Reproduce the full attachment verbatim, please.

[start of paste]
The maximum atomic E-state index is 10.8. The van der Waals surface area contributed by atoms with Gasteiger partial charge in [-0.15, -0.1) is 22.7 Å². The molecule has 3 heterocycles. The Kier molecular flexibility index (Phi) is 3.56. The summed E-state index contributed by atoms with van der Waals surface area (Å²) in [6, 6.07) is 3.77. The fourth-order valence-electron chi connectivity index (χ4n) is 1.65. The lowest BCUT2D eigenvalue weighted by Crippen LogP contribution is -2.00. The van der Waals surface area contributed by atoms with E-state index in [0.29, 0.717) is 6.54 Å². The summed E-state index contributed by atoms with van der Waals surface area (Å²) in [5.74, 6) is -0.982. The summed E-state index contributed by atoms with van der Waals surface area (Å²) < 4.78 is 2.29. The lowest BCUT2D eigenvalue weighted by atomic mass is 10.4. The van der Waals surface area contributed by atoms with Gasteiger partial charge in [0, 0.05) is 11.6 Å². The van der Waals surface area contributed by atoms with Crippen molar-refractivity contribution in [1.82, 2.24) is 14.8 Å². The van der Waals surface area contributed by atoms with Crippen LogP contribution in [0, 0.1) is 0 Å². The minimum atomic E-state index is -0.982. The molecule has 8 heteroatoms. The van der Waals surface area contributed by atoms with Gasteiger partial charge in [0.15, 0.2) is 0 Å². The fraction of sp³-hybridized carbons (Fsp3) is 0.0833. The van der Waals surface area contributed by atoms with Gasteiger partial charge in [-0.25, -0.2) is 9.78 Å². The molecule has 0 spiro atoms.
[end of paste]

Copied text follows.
The maximum atomic E-state index is 10.8. The van der Waals surface area contributed by atoms with Gasteiger partial charge in [-0.15, -0.1) is 22.7 Å². The molecule has 3 heterocycles. The Kier molecular flexibility index (Phi) is 3.56. The summed E-state index contributed by atoms with van der Waals surface area (Å²) in [6, 6.07) is 3.77. The fourth-order valence-electron chi connectivity index (χ4n) is 1.65. The lowest BCUT2D eigenvalue weighted by Crippen LogP contribution is -2.00. The van der Waals surface area contributed by atoms with E-state index in [0.29, 0.717) is 6.54 Å². The summed E-state index contributed by atoms with van der Waals surface area (Å²) in [5.74, 6) is -0.982. The summed E-state index contributed by atoms with van der Waals surface area (Å²) < 4.78 is 2.29. The lowest BCUT2D eigenvalue weighted by atomic mass is 10.4. The van der Waals surface area contributed by atoms with Gasteiger partial charge in [0, 0.05) is 11.6 Å². The van der Waals surface area contributed by atoms with Crippen molar-refractivity contribution in [1.82, 2.24) is 14.8 Å². The van der Waals surface area contributed by atoms with Crippen LogP contribution in [0, 0.1) is 0 Å². The minimum atomic E-state index is -0.982. The molecule has 8 heteroatoms. The van der Waals surface area contributed by atoms with Gasteiger partial charge in [0.15, 0.2) is 0 Å². The fraction of sp³-hybridized carbons (Fsp3) is 0.0833. The van der Waals surface area contributed by atoms with Gasteiger partial charge in [-0.25, -0.2) is 9.78 Å². The molecule has 0 spiro atoms.